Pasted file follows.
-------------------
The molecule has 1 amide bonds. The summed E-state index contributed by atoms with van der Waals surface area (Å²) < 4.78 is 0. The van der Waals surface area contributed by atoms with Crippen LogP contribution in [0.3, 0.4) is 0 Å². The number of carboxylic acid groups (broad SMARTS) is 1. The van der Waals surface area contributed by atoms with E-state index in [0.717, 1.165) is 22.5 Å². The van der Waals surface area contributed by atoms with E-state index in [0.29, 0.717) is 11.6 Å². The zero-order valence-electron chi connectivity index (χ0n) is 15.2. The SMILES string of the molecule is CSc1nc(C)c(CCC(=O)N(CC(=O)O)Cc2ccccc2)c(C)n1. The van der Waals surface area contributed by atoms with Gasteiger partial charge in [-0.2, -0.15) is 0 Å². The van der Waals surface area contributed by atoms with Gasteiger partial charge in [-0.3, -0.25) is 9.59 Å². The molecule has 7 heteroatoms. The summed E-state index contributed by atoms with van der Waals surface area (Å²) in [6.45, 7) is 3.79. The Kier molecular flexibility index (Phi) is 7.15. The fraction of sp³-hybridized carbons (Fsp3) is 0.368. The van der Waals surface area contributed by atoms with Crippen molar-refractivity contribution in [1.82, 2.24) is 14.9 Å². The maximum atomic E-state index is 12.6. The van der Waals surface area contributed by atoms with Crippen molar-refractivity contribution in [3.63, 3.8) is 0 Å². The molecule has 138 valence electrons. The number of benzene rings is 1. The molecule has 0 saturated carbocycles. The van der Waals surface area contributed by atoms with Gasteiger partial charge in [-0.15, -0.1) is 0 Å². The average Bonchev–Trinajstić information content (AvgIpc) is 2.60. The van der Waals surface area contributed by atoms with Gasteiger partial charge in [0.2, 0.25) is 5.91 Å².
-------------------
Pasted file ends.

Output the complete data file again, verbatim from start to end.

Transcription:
The molecule has 1 amide bonds. The summed E-state index contributed by atoms with van der Waals surface area (Å²) < 4.78 is 0. The van der Waals surface area contributed by atoms with Crippen LogP contribution in [0.3, 0.4) is 0 Å². The number of carboxylic acid groups (broad SMARTS) is 1. The van der Waals surface area contributed by atoms with E-state index in [0.717, 1.165) is 22.5 Å². The van der Waals surface area contributed by atoms with E-state index in [0.29, 0.717) is 11.6 Å². The zero-order valence-electron chi connectivity index (χ0n) is 15.2. The SMILES string of the molecule is CSc1nc(C)c(CCC(=O)N(CC(=O)O)Cc2ccccc2)c(C)n1. The van der Waals surface area contributed by atoms with Gasteiger partial charge in [-0.2, -0.15) is 0 Å². The van der Waals surface area contributed by atoms with Gasteiger partial charge in [-0.3, -0.25) is 9.59 Å². The molecule has 7 heteroatoms. The summed E-state index contributed by atoms with van der Waals surface area (Å²) in [6.45, 7) is 3.79. The Kier molecular flexibility index (Phi) is 7.15. The fraction of sp³-hybridized carbons (Fsp3) is 0.368. The van der Waals surface area contributed by atoms with Crippen molar-refractivity contribution in [1.82, 2.24) is 14.9 Å². The maximum atomic E-state index is 12.6. The van der Waals surface area contributed by atoms with Crippen molar-refractivity contribution in [3.63, 3.8) is 0 Å². The molecule has 138 valence electrons. The number of benzene rings is 1. The molecule has 0 saturated carbocycles. The van der Waals surface area contributed by atoms with Gasteiger partial charge in [-0.15, -0.1) is 0 Å². The average Bonchev–Trinajstić information content (AvgIpc) is 2.60. The van der Waals surface area contributed by atoms with Gasteiger partial charge in [0.2, 0.25) is 5.91 Å².